Socially and economically, there are some severe outcomes that are building up steam. Law and order is growing as a problem, with some analysis suggesting that this is arising out of some of the social and economic dislocation caused by the pandemic and the lockdowns.
The Government also has a work programme that is turning out to be highly contentious. Big reforms in water, health and education are not working out as smoothly as the government might have envisaged.
Ardern’s own cheerleaders are becoming disillusioned
Ardern will always have her critics. For example, no one will have been surprised that the business community have become deeply disillusioned in Ardern. The latest Herald Mood of the Boardroom survey ranked Ardern as only the 12th best performer in Cabinet. Rating her out of five, the CEOs gave her 2.3. This was down from nearly 4/5 in 2020 – the business community were previously very supportive of her leadership, especially during the Covid period.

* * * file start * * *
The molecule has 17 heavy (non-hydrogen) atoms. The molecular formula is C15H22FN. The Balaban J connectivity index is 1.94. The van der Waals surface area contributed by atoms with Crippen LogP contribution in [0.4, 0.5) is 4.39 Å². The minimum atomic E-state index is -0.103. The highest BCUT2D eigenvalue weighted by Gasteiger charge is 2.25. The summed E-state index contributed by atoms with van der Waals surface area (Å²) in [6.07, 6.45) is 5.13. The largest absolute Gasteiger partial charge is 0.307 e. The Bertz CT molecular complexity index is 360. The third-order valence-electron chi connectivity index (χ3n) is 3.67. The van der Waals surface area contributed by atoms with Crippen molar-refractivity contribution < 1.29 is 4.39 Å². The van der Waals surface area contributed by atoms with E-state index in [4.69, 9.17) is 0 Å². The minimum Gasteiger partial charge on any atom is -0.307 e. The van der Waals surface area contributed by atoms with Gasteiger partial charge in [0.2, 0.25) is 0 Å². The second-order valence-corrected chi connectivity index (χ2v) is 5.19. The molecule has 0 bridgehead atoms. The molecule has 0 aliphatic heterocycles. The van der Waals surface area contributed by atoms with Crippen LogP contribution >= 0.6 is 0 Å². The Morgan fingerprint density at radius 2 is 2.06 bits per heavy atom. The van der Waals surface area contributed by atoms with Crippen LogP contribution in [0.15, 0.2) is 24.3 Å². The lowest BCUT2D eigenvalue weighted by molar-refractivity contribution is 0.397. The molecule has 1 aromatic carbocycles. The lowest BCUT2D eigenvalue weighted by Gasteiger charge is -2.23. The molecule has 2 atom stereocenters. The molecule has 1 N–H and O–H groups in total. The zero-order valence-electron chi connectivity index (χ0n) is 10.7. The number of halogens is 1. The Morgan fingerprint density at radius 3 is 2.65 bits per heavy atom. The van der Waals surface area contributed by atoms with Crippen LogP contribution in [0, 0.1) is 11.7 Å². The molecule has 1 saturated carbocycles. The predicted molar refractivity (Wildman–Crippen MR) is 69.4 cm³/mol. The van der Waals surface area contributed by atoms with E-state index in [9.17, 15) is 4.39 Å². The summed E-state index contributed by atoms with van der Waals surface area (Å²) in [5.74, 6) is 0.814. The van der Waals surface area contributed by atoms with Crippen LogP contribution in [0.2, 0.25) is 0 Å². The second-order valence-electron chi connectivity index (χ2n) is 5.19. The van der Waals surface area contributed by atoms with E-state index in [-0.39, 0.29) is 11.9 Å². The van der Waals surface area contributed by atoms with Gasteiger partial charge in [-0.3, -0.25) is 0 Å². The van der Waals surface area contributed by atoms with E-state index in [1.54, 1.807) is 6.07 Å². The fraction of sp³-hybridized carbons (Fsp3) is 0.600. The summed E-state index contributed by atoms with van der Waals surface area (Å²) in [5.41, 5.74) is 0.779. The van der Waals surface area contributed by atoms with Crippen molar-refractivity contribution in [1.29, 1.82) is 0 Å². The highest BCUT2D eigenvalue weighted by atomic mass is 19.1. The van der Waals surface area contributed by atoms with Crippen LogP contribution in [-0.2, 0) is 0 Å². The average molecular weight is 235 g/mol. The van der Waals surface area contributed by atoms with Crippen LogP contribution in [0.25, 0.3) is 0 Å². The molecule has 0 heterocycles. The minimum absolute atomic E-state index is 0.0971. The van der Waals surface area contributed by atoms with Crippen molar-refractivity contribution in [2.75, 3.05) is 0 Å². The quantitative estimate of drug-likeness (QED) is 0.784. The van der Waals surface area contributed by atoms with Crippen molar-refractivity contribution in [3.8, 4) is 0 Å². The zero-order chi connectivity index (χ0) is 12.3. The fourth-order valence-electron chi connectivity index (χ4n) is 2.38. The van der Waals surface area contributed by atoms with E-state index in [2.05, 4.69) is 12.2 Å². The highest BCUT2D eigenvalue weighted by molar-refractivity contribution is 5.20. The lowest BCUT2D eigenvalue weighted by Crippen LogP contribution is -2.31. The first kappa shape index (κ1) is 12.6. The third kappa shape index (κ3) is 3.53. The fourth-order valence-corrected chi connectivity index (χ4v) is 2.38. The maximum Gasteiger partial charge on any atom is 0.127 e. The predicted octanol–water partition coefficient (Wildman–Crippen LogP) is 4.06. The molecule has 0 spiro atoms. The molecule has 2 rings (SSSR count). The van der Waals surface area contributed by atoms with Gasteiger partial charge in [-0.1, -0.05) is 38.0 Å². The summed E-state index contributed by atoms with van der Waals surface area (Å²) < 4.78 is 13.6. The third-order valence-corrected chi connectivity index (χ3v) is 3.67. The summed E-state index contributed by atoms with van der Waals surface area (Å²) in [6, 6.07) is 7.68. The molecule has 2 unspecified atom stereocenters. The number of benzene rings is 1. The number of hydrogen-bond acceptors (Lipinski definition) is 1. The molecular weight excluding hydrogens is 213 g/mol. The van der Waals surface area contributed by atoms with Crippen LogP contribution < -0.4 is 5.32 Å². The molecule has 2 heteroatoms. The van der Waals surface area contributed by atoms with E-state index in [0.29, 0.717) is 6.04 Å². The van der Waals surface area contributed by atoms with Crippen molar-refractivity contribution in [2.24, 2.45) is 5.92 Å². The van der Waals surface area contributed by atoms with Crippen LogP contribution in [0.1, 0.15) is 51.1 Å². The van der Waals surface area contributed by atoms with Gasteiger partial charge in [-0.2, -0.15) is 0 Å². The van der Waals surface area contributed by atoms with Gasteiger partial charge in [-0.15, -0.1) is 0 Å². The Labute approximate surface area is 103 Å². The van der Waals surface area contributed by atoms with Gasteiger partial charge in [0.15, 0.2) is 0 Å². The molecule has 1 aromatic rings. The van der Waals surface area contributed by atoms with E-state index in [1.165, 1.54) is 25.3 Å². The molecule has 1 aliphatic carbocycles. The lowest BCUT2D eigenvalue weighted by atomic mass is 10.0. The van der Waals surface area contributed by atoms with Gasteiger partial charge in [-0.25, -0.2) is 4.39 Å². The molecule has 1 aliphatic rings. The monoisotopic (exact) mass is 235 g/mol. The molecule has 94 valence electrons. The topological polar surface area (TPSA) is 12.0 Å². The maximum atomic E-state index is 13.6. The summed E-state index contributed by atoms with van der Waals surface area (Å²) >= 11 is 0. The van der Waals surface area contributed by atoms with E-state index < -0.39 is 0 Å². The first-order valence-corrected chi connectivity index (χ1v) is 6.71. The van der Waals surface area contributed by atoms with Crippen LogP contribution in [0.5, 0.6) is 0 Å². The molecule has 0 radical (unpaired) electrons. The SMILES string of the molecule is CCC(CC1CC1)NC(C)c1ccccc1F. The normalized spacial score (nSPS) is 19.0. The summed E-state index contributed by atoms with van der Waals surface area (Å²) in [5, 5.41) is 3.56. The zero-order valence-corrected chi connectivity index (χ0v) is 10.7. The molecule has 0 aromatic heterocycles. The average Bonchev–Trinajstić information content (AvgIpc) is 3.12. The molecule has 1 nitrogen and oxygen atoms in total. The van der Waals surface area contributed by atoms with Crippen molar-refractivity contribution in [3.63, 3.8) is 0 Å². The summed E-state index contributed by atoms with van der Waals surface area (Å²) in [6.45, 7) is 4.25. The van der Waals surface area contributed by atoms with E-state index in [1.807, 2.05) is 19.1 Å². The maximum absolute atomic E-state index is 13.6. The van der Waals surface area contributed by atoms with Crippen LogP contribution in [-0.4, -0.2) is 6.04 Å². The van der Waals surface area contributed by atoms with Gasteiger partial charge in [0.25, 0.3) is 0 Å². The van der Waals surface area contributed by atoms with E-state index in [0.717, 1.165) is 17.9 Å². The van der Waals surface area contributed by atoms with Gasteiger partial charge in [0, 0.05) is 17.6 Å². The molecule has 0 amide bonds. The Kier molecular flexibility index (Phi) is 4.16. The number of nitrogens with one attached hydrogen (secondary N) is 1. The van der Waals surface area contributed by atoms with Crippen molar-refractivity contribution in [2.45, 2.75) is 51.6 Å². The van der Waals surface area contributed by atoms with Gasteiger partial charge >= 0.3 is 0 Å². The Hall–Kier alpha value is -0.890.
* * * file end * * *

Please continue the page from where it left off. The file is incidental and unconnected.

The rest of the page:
However, most crucially, support on the political left for Ardern has also been on the decline. Progressive sectors of society that were highly enthusiastic about Ardern’s leadership early on, seem to have lost faith that she will fulfill her promises about child poverty or climate change.
The narrative of non-delivery hurts Labour and Ardern. Those who might normally tend to be supporters have had to face up to the fact that the Government is very good at talking, but less effective at delivering what has been promised.